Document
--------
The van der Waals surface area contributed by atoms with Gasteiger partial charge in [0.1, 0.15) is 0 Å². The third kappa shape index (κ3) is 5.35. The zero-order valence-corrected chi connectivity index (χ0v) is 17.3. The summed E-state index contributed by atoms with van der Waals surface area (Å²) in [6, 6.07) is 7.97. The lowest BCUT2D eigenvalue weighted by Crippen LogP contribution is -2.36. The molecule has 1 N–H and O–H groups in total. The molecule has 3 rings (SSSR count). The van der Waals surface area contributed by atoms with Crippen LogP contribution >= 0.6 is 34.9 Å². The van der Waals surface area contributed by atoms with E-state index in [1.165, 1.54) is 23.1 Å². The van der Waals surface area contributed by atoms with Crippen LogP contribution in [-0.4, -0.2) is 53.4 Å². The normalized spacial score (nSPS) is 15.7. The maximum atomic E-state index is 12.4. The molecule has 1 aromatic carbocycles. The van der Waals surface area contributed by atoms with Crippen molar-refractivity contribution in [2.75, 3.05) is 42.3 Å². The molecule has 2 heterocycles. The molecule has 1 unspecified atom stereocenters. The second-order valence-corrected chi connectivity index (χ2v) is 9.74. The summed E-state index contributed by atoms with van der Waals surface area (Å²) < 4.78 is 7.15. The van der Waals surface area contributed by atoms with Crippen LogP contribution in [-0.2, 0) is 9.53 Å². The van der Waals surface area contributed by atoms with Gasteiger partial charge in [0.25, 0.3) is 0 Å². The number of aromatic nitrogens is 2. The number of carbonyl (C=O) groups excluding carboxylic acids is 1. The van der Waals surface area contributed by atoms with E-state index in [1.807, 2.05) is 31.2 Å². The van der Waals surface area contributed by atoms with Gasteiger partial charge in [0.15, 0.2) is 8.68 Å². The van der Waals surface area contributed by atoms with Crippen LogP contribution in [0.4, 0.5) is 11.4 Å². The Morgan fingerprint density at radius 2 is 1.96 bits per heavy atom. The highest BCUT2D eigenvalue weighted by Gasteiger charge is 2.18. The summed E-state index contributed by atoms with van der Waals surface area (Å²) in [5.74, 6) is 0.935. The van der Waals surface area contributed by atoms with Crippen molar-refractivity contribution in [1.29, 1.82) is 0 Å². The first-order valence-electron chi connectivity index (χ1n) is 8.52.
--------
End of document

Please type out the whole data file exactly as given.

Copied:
The van der Waals surface area contributed by atoms with Gasteiger partial charge in [0.1, 0.15) is 0 Å². The third kappa shape index (κ3) is 5.35. The zero-order valence-corrected chi connectivity index (χ0v) is 17.3. The summed E-state index contributed by atoms with van der Waals surface area (Å²) in [6, 6.07) is 7.97. The lowest BCUT2D eigenvalue weighted by Crippen LogP contribution is -2.36. The molecule has 1 N–H and O–H groups in total. The molecule has 3 rings (SSSR count). The van der Waals surface area contributed by atoms with Crippen LogP contribution >= 0.6 is 34.9 Å². The van der Waals surface area contributed by atoms with E-state index in [1.165, 1.54) is 23.1 Å². The van der Waals surface area contributed by atoms with Crippen LogP contribution in [-0.4, -0.2) is 53.4 Å². The normalized spacial score (nSPS) is 15.7. The maximum atomic E-state index is 12.4. The molecule has 1 aromatic carbocycles. The van der Waals surface area contributed by atoms with Crippen molar-refractivity contribution in [2.75, 3.05) is 42.3 Å². The molecule has 2 heterocycles. The molecule has 1 unspecified atom stereocenters. The second-order valence-corrected chi connectivity index (χ2v) is 9.74. The summed E-state index contributed by atoms with van der Waals surface area (Å²) < 4.78 is 7.15. The van der Waals surface area contributed by atoms with Crippen LogP contribution in [-0.2, 0) is 9.53 Å². The van der Waals surface area contributed by atoms with Gasteiger partial charge in [0.25, 0.3) is 0 Å². The number of aromatic nitrogens is 2. The number of carbonyl (C=O) groups excluding carboxylic acids is 1. The van der Waals surface area contributed by atoms with E-state index in [1.807, 2.05) is 31.2 Å². The van der Waals surface area contributed by atoms with Gasteiger partial charge in [0.15, 0.2) is 8.68 Å². The van der Waals surface area contributed by atoms with Crippen LogP contribution in [0.4, 0.5) is 11.4 Å². The Morgan fingerprint density at radius 2 is 1.96 bits per heavy atom. The highest BCUT2D eigenvalue weighted by Gasteiger charge is 2.18. The summed E-state index contributed by atoms with van der Waals surface area (Å²) in [5.74, 6) is 0.935. The van der Waals surface area contributed by atoms with Crippen molar-refractivity contribution in [1.29, 1.82) is 0 Å². The first-order valence-electron chi connectivity index (χ1n) is 8.52.